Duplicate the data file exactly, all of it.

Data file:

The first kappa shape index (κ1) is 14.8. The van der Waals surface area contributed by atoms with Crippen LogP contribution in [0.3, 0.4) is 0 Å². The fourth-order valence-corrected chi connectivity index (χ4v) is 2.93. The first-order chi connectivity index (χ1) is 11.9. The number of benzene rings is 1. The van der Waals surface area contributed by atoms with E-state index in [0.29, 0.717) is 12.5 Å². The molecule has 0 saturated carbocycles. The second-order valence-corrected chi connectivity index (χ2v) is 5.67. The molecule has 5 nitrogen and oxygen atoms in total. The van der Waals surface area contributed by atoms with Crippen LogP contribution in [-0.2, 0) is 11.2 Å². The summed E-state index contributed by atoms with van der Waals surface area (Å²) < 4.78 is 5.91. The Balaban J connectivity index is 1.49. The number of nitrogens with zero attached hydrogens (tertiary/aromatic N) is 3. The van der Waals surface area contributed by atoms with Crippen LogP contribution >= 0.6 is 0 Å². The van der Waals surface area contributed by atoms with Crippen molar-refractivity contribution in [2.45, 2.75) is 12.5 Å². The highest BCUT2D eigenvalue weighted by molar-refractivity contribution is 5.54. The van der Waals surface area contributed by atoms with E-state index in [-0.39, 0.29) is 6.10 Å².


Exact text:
The first kappa shape index (κ1) is 14.8. The van der Waals surface area contributed by atoms with Crippen LogP contribution in [0.3, 0.4) is 0 Å². The fourth-order valence-corrected chi connectivity index (χ4v) is 2.93. The first-order chi connectivity index (χ1) is 11.9. The number of benzene rings is 1. The van der Waals surface area contributed by atoms with E-state index in [0.29, 0.717) is 12.5 Å². The molecule has 0 saturated carbocycles. The second-order valence-corrected chi connectivity index (χ2v) is 5.67. The molecule has 5 nitrogen and oxygen atoms in total. The van der Waals surface area contributed by atoms with Crippen LogP contribution in [-0.2, 0) is 11.2 Å². The summed E-state index contributed by atoms with van der Waals surface area (Å²) < 4.78 is 5.91. The Balaban J connectivity index is 1.49. The number of nitrogens with zero attached hydrogens (tertiary/aromatic N) is 3. The van der Waals surface area contributed by atoms with Crippen LogP contribution >= 0.6 is 0 Å². The van der Waals surface area contributed by atoms with Crippen molar-refractivity contribution in [2.45, 2.75) is 12.5 Å². The highest BCUT2D eigenvalue weighted by molar-refractivity contribution is 5.54. The van der Waals surface area contributed by atoms with E-state index in [-0.39, 0.29) is 6.10 Å².